In fashion design sketches the skill to draw silk and satin fabrics is very important since these are among the most preferred textiles for evening dresses. In this step by step tutorial, you will learn how to draw silk and satin in a realistic and convincing way so that nothing is on your way to creating breathtaking gowns for your collection. Have fun!
Time, Tools and Difficulty:
How to draw silk and satin in 9 steps:
Step 1: How to draw the folds
Different fabrics behave in different ways and the first step when drawing silk or satin is to make sure the folds are looking correct. Very specific for these textiles is that they form big folds that fall heavily, but also they create a lot of small creases in the pressure points. When drawing silk and satin make sure you include all these types of folds:
1.The “returning” type (collars, around crotch areas);
2.Many, small and angular folds (usually around the waistline)
3.Big, heavy folds (usually in the lower part of the dress).
The tutorial in the “how to draw clothes” series will help you find the right place for them.
Step 2: Paint the base color
For the base color pick something that is slightly darker than the final result you are looking for. Use markers, tempera of watercolors to make the base as flat and even as you can. Do NOT use color pencils for this step.
Step 3: Finding shapes
Even if you are not familiar with lightning and shadows you will be able to set the lighter parts of the design using the technique from “How to draw gold” tutorial. Here is how it works: Imagine that you are building your design out of clay as if it was a sculpture. The light goes to the parts where you are moving your hands towards yourself- the most bulged ones. Use a soft pastel and mark these areas gently. Be careful not to overwork it though – you want to keep about half of the original base color untouched.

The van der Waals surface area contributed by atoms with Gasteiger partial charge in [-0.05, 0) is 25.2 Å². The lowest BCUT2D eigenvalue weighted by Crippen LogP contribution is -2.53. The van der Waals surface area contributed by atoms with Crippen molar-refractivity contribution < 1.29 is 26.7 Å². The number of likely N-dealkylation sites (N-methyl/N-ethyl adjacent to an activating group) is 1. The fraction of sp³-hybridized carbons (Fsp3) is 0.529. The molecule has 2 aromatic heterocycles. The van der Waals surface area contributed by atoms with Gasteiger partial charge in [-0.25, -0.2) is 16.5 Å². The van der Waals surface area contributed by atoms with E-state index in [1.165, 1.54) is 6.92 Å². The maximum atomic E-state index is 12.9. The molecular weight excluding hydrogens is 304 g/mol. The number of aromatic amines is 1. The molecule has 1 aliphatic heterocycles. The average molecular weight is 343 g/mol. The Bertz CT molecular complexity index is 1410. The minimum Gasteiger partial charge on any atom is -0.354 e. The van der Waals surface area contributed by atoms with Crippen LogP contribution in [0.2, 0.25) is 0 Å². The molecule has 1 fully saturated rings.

The highlight color needs to be to be a lot brighter and more saturated than the base. Avoid using pure white and go for bright yellow (green, orange, brown fabrics) bright pink ( red, purple, magenta fabrics) and sky blue for navy fabrics like in the example above.
Step 4: Blending
Blending is an essential step when drawing silk and satin fabrics. Use your fingers or preferably a q-tip to blend the pastel. Try not to exceed the original proportion and size you have set in step 3. Erase if you notice that more than ½ of the design is in this soft, blended shade.
Step 5: Add some magic!
Now is where the real fun begins. Use the same bright soft pastel and draw another layer of highlight. Make sure you stay in the borders of the blended tone from Step 3. Don’t forget to mark all the folds too– vertical and horizontal.
Satin and silk tend to form angular looking folds and creases. Avoid making them look too soft and flowing while coloring. Keep that edge!
Step 6: More blending
Gently blend what you have from the previous step and make sure the second layer of light is clearly visible everywhere on the dress. Look at the chest area and each and every fold you have. Again – you don’t want to cover more than ½ of the dress with light.
Step 7: Shadows
Satin and silk are fabrics of huge contrast. They have soft, blended highlight areas and solid, strong dark areas. Use a black soft pastel to mark the darkness in your sketch. Fill close to the outlines, close to each and every fold and wherever your artist’s sense tells you to. Get creative, have some fun!
Step 8: Real shadows
Blend gently the black soft pastel from the previous step. Make sure the shadows don’t occupy the whole base color that you had left. Less is more in this case.
After blending use a black color pencil and emphasize the areas that feel the deepest and dark to you. Use the imaginary clay sculpture technique if you hesitate where these places are. The more you “dig” in the sculpture the darker the shadow gets.
Add a third layer of light. Smaller and brighter than the last ones, right in their center.
Step 9: Finishing touches
By now you should have a pretty realistic looking drawing of silk/ satin fabric. It is time to make some extra blending and it’s ready to go. Continue building up highlights until they look soft, blended and brighter in the middle. Don’t lose the edges of the folds while coloring. Blend until it’s perfect and then clean up your sketch if it looks messy outside of the design outlines.
Play with the colors
The center of the satin highlights is a much brighter and more saturated color compared to the base. Here is a color chart that should help you with your colors choice:
Hopefully, this How to draw silk and satin tutorials was helpful to you and have inspired you to draw new fashion sketches, to create more innovative designs!